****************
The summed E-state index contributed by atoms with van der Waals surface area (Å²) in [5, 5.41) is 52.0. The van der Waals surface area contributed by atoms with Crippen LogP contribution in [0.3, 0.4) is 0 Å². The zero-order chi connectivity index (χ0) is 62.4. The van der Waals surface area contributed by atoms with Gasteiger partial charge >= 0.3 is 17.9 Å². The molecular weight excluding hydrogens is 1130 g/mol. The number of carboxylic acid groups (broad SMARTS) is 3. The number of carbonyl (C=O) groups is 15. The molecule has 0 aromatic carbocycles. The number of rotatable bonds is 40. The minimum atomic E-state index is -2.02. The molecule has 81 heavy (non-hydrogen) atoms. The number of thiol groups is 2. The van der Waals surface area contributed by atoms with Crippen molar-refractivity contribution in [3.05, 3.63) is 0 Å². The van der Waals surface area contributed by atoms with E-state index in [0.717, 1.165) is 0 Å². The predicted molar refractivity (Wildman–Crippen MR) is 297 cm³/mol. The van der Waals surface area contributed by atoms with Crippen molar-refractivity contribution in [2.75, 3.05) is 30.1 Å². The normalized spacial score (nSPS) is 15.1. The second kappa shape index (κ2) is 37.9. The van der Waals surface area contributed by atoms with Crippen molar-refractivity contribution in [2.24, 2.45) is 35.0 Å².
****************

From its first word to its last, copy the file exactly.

The summed E-state index contributed by atoms with van der Waals surface area (Å²) in [5, 5.41) is 52.0. The van der Waals surface area contributed by atoms with Crippen LogP contribution in [0.3, 0.4) is 0 Å². The zero-order chi connectivity index (χ0) is 62.4. The van der Waals surface area contributed by atoms with Gasteiger partial charge >= 0.3 is 17.9 Å². The molecular weight excluding hydrogens is 1130 g/mol. The number of carboxylic acid groups (broad SMARTS) is 3. The number of carbonyl (C=O) groups is 15. The molecule has 0 aromatic carbocycles. The number of rotatable bonds is 40. The minimum atomic E-state index is -2.02. The molecule has 81 heavy (non-hydrogen) atoms. The number of thiol groups is 2. The van der Waals surface area contributed by atoms with Crippen molar-refractivity contribution in [3.05, 3.63) is 0 Å². The van der Waals surface area contributed by atoms with E-state index in [0.717, 1.165) is 0 Å². The predicted molar refractivity (Wildman–Crippen MR) is 297 cm³/mol. The van der Waals surface area contributed by atoms with Crippen molar-refractivity contribution in [2.75, 3.05) is 30.1 Å². The normalized spacial score (nSPS) is 15.1. The second kappa shape index (κ2) is 37.9. The van der Waals surface area contributed by atoms with Crippen molar-refractivity contribution in [2.24, 2.45) is 35.0 Å².